Uncle Sam’s Deadliest Tax: The Inflation Tax

Uncle Sam’s Deadliest Tax: The Inflation Tax

Deadliest Tax Inflation

According to the Cambridge Dictionary, the term Hedge (noun) is defined as: a way of protecting, controlling, or limiting something. As a result of Modern Monetary Theory, investors are now worried about the inflation tax, and what they need to do to protect, control and limit their exposure to this devastating wealth killer.  

The Federal Reserve has unleashed the printing presses causing a tidal wave of liquidity in the US and global economies. In fact, the Federal Reserve is printing $120 billion every month, according to Richard Duncan, author of Dollar Crisis: Causes, Consequences, Cures. As the US post-COVID-19 economy reopens for business, the cost of goods and services will undoubtedly soar.  

You have probably noticed that inflation is already rising so far in 2021, in terms of consumer goods like food, gasoline, lumber and metals. According to Manoj Pradhan, a former Morgan Stanley economist, the real increase will begin next year. “The real challenge will come in 2022, when a lot of spending will have been deployed into goods or into housing, monetary aggregates will still be high with velocity rising.” In simple terms, inflation is a tax on savers, wage earners, and those without hard assets. Any class of US citizen who is not hedging the inflation tax will be crushed under the weight of soaring costs, similar to the 1970’s Carter Administration’s era of loose money policies causing runaway inflation.   

Here are a few “hedges” against inflation you should consider: 

1. Leveraged multi-tenant real estate:  Recentric invests in multi-tenant health care real estate that is conservatively levered with debt. In today’s low interest rate environment, you would be better served to finance the purchase with 10-year fixed rate boosting your internal rate of return and hedging against inflation with the annual increases in rent and ultimate rise in the value of the asset.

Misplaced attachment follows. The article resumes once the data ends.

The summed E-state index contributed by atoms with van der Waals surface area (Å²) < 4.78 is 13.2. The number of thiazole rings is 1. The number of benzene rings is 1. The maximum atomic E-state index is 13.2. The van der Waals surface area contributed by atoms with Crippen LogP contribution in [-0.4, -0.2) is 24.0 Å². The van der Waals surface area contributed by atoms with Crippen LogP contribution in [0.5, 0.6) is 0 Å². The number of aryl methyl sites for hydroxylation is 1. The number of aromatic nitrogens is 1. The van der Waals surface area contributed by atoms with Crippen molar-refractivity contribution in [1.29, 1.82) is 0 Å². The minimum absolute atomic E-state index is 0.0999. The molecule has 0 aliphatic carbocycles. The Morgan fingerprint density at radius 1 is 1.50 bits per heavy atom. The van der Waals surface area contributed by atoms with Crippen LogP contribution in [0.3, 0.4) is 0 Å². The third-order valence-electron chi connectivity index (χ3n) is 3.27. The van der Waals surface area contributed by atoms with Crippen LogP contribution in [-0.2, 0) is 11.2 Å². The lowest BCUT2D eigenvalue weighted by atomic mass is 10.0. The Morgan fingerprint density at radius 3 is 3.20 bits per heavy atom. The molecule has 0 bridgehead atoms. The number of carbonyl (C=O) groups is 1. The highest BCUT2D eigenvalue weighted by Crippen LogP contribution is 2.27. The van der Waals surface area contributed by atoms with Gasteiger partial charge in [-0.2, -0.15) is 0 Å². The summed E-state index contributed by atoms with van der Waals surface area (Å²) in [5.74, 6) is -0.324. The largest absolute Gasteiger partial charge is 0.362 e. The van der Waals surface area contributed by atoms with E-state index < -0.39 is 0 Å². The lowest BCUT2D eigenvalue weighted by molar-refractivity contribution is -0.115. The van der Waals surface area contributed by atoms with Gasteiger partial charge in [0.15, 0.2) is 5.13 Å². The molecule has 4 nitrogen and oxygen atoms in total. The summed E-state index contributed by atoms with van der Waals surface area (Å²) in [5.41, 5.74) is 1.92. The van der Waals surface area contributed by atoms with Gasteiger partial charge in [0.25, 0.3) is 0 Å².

2. “Commodities tend to have outsized returns during times of high inflation,” says Adem Selita, CEO of the Debt Relief Company. Commodities are a type of real asset. They are things like crops, raw materials, or natural resources. Their prices go up with those of other goods or services that use those goods.  Two easy ways to invest in commodities are:

  • Buying shares of exchange-traded funds (ETFs) that specialize in commodities. 
  • Buying shares of stock in companies that produce commodities.

3. Stable Foreign Currencies/Foreign Stocks:  Investing in corporations that buy from suppliers using dollars or are paid by customers in foreign currencies is a great hedge against inflation. Corporations that source resources in the United States will have lower costs from an international perspective. Many multinational companies, such as Coca-Cola and Boeing, have benefited from a weaker dollar. As always, discuss your financial decisions with your accountant of financial planner. 

In today’s fiscal runaway train of inflationary “print and spend” policies, and soon to be “tax and spend even more” fiscal policy, hedging against inflation will be the most important financial topic for 2021 and beyond.

Stay tuned for next month’s article on Biden’s Tax Policy and how to legally lower your tax bill in an unfriendly tax climate coming out of the US government.